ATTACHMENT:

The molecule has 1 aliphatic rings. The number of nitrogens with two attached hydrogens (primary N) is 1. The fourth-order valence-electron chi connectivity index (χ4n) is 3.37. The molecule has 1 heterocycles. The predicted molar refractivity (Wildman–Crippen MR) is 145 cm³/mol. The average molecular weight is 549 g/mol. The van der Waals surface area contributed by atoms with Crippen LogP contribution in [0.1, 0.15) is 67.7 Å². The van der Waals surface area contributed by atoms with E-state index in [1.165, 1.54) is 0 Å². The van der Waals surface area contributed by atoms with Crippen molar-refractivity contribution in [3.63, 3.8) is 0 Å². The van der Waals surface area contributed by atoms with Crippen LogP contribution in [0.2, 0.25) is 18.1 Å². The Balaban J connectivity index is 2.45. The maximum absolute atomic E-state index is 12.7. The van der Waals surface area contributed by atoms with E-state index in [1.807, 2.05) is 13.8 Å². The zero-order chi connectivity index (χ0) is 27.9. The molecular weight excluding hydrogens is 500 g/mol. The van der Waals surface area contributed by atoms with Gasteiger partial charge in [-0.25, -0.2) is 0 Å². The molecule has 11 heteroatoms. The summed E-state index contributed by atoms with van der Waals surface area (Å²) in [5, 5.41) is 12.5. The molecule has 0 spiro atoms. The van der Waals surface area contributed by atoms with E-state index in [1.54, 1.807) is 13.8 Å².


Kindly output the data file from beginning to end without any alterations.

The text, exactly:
The molecule has 1 aliphatic rings. The number of nitrogens with two attached hydrogens (primary N) is 1. The fourth-order valence-electron chi connectivity index (χ4n) is 3.37. The molecule has 1 heterocycles. The predicted molar refractivity (Wildman–Crippen MR) is 145 cm³/mol. The average molecular weight is 549 g/mol. The van der Waals surface area contributed by atoms with Crippen LogP contribution in [0.1, 0.15) is 67.7 Å². The van der Waals surface area contributed by atoms with E-state index in [1.165, 1.54) is 0 Å². The van der Waals surface area contributed by atoms with Crippen molar-refractivity contribution in [3.63, 3.8) is 0 Å². The van der Waals surface area contributed by atoms with Crippen LogP contribution in [0.2, 0.25) is 18.1 Å². The Balaban J connectivity index is 2.45. The maximum absolute atomic E-state index is 12.7. The van der Waals surface area contributed by atoms with E-state index in [1.807, 2.05) is 13.8 Å². The zero-order chi connectivity index (χ0) is 27.9. The molecular weight excluding hydrogens is 500 g/mol. The van der Waals surface area contributed by atoms with Gasteiger partial charge in [-0.25, -0.2) is 0 Å². The molecule has 11 heteroatoms. The summed E-state index contributed by atoms with van der Waals surface area (Å²) in [5, 5.41) is 12.5. The molecule has 0 spiro atoms. The van der Waals surface area contributed by atoms with E-state index in [1.54, 1.807) is 13.8 Å².